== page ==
Got another one for y'all. I got part of the way through this, but I'm stuck for a way to continue.

Here's the question:

"Let K be a field, and let R be a subring of K. Suppose that every element of K satisfies a polynomial whose coefficients are in R and whose highest degree coefficient is 1. Show that R is actually a subfield of K."

The question goes on to give a couple of hints:

1) Show that R is an integral domain

2) Given a nonzero $\displaystyle a \epsilon R$ we know that 1/a satisfies a suitable polynomial with coefficients in R. Manipulate this polynomial.

Here's what I've got so far:

Proof: R is an integral domain.

Assume R is a subring of the field K. Then R is an integral domain because any element of R is also an element of K, thus the subring R is commutative and contains no zero-divisors. (End of proof.)

For the second part, here's as far as I've gotten.

By hypothesis, $\displaystyle \forall a\epsilon K$ $\displaystyle \exists \{r_i\} \subset R$ and $\displaystyle n \epsilon Z_{+} $ such that:

$\displaystyle a^n+r_{n-1}a^{n-1}+...+r_0=0$

Now, since $\displaystyle a \epsilon K$ and K is a field $\displaystyle \exists 1/a \epsilon K$. We may multiply the above equation by $\displaystyle (1/a)^n$:

$\displaystyle 1+r_{n-1}(1/a)+...+r_0(1/a)^n=0$

or

$\displaystyle r_0(1/a)^n+r_1(1/a)^{n-1}+...+1=0$.

Again, since $\displaystyle a \epsilon K$ and K is a field $\displaystyle \exists 1/a \epsilon K$, by hypothesis:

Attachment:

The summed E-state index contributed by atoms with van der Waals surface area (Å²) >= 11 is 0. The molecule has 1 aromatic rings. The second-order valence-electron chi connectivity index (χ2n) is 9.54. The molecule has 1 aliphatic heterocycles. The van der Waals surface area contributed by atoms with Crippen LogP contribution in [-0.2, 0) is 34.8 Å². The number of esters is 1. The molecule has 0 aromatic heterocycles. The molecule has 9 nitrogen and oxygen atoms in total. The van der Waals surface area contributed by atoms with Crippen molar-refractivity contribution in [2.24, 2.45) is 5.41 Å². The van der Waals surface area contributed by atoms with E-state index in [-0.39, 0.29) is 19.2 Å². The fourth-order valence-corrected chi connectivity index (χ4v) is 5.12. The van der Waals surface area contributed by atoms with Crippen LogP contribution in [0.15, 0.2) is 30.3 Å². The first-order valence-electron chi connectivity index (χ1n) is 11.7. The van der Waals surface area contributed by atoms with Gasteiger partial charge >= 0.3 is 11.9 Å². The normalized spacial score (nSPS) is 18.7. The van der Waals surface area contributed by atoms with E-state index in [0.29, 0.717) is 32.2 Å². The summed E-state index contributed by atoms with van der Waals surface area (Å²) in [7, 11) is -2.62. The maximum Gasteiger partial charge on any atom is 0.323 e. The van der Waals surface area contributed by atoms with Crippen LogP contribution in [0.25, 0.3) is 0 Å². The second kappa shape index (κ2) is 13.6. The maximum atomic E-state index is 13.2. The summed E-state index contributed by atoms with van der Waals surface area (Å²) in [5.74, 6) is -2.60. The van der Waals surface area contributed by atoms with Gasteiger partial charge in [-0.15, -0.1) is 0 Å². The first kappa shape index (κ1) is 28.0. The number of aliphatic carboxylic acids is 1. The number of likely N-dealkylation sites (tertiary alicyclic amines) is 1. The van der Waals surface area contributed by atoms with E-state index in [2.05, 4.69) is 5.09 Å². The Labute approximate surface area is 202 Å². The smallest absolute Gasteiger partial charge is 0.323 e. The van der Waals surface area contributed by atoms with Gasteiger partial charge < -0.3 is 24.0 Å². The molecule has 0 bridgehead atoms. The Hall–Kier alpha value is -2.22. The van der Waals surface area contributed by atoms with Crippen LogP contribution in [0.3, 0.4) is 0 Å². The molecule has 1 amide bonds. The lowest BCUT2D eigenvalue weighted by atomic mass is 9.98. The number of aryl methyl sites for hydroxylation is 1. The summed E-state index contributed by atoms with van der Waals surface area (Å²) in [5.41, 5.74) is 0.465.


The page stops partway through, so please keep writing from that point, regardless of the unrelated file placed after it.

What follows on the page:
$\displaystyle (1/a)^m+q_{m-1}(1/a)^{m-1}+...+q_0=0$; $\displaystyle \{q_i\} \subset R$

where m does not need to be equal to n. We may multiply this equation by $\displaystyle r_0$:

$\displaystyle r_0(1/a)^m+r_0q_{m-1}(1/a)^{m-1}+...+r_0q_0=0$.

Compare this with

$\displaystyle r_0(1/a)^n+r_1(1/a)^{n-1}+...+1=0$.

I stated before that m was not necessarily equal to n, but these equations together show that the set of all possible values for m (given this a) contains the value n. So set m=n. Furthermore, R contains no zero-divisors, so the second equation is not trivial (that is, all of the coefficients are non-zero.) Finally, the leading coefficient is the same in both equations. Thus I conclude the polynomials are equal in the sense that ALL the coefficients of like terms are equal.

In particular, comparison of the constant term shows $\displaystyle r_0q_0=1$ where both $\displaystyle r_0,q_0 \epsilon R$. Thus, by definition, $\displaystyle q_0$ is the multiplicative inverse of $\displaystyle r_0$.

This is as far as I've gotten. I can show by this method thatsomeelements of R have inverses in R, but not all of them. Only those $\displaystyle r_0$ values that come up in polynomials for given values of a will have inverses, not the whole set R.

Any thoughts to finish this, or am I beating down a dead end?

Thanks!

-Dan